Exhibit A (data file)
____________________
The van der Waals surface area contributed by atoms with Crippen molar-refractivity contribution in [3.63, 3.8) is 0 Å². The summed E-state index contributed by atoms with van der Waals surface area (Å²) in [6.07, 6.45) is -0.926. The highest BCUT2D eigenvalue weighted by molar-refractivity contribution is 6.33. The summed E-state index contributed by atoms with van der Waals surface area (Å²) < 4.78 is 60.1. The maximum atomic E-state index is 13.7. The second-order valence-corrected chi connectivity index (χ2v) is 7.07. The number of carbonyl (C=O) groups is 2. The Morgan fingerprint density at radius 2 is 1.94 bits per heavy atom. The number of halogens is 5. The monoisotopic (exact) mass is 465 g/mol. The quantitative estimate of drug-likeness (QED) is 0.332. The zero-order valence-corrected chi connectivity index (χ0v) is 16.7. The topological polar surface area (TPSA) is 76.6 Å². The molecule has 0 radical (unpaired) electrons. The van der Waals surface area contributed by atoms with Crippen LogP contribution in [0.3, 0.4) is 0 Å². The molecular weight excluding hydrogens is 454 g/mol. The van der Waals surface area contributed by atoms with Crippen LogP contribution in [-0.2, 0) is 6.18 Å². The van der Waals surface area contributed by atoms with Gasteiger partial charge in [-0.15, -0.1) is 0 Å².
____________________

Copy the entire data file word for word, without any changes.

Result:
The van der Waals surface area contributed by atoms with Crippen molar-refractivity contribution in [3.63, 3.8) is 0 Å². The summed E-state index contributed by atoms with van der Waals surface area (Å²) in [6.07, 6.45) is -0.926. The highest BCUT2D eigenvalue weighted by molar-refractivity contribution is 6.33. The summed E-state index contributed by atoms with van der Waals surface area (Å²) < 4.78 is 60.1. The maximum atomic E-state index is 13.7. The second-order valence-corrected chi connectivity index (χ2v) is 7.07. The number of carbonyl (C=O) groups is 2. The Morgan fingerprint density at radius 2 is 1.94 bits per heavy atom. The number of halogens is 5. The monoisotopic (exact) mass is 465 g/mol. The quantitative estimate of drug-likeness (QED) is 0.332. The zero-order valence-corrected chi connectivity index (χ0v) is 16.7. The topological polar surface area (TPSA) is 76.6 Å². The molecule has 0 radical (unpaired) electrons. The van der Waals surface area contributed by atoms with Crippen LogP contribution in [0.3, 0.4) is 0 Å². The molecular weight excluding hydrogens is 454 g/mol. The van der Waals surface area contributed by atoms with Crippen LogP contribution in [-0.2, 0) is 6.18 Å². The van der Waals surface area contributed by atoms with Gasteiger partial charge in [-0.15, -0.1) is 0 Å².